Oil giant Shell, gas group Gasunie and Groningen’s port authority are joining forces to build a massive offshore wind farm and hydrogen plant in the northern province, Dutch media reported on Thursday.
The plan, dubbed NortH2, will be formally presented on Thursday afternoon but will, the companies say, be one of the ‘biggest renewable energy projects in the world’.
The project is still at the planning stage and definitive investment decisions still have to be taken.
A feasibility study will completed at the end of this year but the project will require government support, the Financieele Dagblad said. More partners may also be brought on board.
The electricity would be brought onshore at Eemshaven where it would be used to produce hydrogen for northern European industry and distributed via Gasunie’s current network.
The factory will have capacity to produce 800,000 tonnes of hydrogen a year. ‘Green hydrogen, produced via renewable sources such as wind and solar power, is central in the Dutch climate agreement and in the European Green Deal,’ the three companies say.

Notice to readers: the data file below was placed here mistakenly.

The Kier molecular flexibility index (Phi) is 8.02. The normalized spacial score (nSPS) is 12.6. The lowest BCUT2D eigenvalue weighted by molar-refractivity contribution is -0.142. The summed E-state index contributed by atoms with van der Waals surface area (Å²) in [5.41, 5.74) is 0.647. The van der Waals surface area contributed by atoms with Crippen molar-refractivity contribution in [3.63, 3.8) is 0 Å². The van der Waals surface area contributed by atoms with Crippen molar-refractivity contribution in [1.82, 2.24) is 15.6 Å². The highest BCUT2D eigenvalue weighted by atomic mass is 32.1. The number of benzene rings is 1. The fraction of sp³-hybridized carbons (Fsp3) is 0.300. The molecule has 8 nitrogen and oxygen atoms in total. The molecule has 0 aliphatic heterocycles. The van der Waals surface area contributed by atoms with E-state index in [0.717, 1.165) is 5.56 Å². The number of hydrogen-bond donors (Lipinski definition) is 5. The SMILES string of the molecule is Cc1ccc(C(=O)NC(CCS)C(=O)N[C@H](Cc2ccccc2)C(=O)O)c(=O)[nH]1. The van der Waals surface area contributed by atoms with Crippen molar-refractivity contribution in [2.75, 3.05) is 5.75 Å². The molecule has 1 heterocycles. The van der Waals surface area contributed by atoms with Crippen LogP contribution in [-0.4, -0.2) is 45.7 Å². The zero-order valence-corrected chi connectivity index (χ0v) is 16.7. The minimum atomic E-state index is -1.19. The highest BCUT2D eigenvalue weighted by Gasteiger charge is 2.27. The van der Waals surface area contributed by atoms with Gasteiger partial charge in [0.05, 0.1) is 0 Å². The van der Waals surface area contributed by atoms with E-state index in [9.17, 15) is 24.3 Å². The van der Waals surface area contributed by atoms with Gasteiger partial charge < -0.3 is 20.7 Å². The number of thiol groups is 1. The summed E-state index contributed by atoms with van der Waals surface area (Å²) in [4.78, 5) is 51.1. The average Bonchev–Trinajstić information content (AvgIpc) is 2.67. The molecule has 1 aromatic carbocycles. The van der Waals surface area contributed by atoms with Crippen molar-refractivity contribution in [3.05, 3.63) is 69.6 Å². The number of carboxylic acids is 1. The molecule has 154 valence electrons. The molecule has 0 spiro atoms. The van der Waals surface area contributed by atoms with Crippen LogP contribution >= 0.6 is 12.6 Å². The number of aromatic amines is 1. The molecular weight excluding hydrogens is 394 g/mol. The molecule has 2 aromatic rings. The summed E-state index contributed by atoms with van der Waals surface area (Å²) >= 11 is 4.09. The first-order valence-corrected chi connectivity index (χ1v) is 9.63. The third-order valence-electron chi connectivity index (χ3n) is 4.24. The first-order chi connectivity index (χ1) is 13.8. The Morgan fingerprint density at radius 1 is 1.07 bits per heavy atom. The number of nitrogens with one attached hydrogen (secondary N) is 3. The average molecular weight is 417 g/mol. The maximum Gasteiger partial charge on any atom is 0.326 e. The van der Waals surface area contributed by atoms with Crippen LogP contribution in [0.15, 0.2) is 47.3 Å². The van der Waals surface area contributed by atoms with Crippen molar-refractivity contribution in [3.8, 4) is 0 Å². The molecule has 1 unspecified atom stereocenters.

Hydrogen is widely used in industry but is currently mainly produced with gas.
Last October, Groningen hosted a major conference on developing a hydrogen based economy.
Economic affairs minister Erik Wiebes said at the time the region has everything it needs, including infrastructure (gas pipelines, deep-sea port), the space and the knowledge to make the transition to a hydrogen economy a reality.
The offshore wind farm will kick off with production of some three to four gigawatts by 2030, expanding to 10 gigawatts by 2040. This would be enough to supply 12.5 million households, or more than the total number of households in the Netherlands, the project group said.
Dutch offshore wind farms currently generate just under one gigawatt of power.
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